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Title: Influence of nutrient supply on plankton microbiome biodiversity and distribution in a coastal upwelling region
Abstract

The ecological and oceanographic processes that drive the response of pelagic ocean microbiomes to environmental changes remain poorly understood, particularly in coastal upwelling ecosystems. Here we show that seasonal and interannual variability in coastal upwelling predicts pelagic ocean microbiome diversity and community structure in the Southern California Current region. Ribosomal RNA gene sequencing, targeting prokaryotic and eukaryotic microbes, from samples collected seasonally during 2014-2020 indicate that nitracline depth is the most robust predictor of spatial microbial community structure and biodiversity in this region. Striking ecological changes occurred due to the transition from a warm anomaly during 2014-2016, characterized by intense stratification, to cooler conditions in 2017-2018, representative of more typical upwelling conditions, with photosynthetic eukaryotes, especially diatoms, changing most strongly. The regional slope of nitracline depth exerts strong control on the relative proportion of highly diverse offshore communities and low biodiversity, but highly productive nearshore communities.

 
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Award ID(s):
1637632
NSF-PAR ID:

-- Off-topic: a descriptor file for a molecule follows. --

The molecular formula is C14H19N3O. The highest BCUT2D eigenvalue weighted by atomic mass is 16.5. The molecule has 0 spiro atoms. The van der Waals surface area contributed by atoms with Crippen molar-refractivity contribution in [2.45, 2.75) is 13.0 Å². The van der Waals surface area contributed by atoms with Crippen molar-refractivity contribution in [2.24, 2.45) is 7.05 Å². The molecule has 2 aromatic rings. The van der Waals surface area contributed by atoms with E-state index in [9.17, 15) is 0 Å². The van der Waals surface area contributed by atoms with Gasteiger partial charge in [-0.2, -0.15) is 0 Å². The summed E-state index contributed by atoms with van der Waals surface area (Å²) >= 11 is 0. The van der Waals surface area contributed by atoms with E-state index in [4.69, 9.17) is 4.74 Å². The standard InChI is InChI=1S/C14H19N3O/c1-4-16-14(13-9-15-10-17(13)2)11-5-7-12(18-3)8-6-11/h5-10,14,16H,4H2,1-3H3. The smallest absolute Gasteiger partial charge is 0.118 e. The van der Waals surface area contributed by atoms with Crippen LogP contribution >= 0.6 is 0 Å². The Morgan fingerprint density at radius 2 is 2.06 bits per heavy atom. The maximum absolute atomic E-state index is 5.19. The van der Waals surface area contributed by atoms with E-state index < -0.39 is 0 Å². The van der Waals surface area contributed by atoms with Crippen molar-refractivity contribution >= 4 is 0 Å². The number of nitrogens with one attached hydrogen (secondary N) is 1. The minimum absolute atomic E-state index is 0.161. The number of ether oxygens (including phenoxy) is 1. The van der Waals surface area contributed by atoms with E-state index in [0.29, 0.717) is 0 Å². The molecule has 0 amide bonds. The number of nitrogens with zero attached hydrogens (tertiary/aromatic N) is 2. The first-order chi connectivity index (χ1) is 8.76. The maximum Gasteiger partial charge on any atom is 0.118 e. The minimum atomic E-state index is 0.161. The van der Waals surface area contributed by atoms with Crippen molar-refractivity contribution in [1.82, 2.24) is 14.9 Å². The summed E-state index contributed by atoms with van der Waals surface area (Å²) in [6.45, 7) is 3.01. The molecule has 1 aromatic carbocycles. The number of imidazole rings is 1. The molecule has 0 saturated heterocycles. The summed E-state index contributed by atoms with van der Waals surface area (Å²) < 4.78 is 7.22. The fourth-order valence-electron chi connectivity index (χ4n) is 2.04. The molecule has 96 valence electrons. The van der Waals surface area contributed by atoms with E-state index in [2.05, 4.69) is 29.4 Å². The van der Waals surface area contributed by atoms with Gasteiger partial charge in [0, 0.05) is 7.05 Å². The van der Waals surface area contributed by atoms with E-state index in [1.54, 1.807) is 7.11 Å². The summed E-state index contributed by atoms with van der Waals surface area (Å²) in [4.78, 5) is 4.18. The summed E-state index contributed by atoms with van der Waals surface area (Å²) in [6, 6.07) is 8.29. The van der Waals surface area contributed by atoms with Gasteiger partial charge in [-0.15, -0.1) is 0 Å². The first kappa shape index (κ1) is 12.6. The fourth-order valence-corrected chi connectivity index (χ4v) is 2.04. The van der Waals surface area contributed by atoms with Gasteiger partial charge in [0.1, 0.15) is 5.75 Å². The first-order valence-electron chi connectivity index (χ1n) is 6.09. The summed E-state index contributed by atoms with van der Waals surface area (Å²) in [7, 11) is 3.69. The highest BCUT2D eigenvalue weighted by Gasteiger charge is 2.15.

10367337
Author(s) / Creator(s):
; ; ; ; ; ; ; ; ;
Publisher / Repository:
Nature Publishing Group
Date Published:
Journal Name:
Nature Communications
Volume:
13
Issue:
1
ISSN:
2041-1723
Format(s):
Medium: X
Sponsoring Org:
National Science Foundation
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    Location

    Global Ocean.

    Taxon

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    Methods

    Through a series of global model runs and data comparisons, we demonstrated the potential for regional studies to be extended to estimate global biogeographical patterns of diapause. We compared four modelling approaches each designed from a different perspective: life history, physiology, trait‐based community ecology, and empirical relationships. We compared the resulting biogeographical patterns and evaluated the model results against global measurements of copepodid diapause.

    Results

    Models were able to resolve more than just the latitudinal pattern of diapause (i.e. increased diapause prevalence near the poles), but to also pick up a diversity of regions where diapause occurs, such as coastal upwelling zones and seasonal seas. The life history model provided the best match to global observations. The predicted global biogeographical patterns, combined with carbon flux estimates, suggested a lower bound of 0.031–0.25 Pg C yr−1of downward flux associated with copepodid diapause.

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    Results indicated a promising path forward for representing a detailed biogeography of the marine lipidscape and its associated carbon flux in global ecosystem and climate models. While complex models may offer advantages in terms of reproducing details of community structure, simpler theoretically based models appeared to best reproduce broad‐scale biogeographical patterns and showed the best correlation with observed biogeographical patterns.

     
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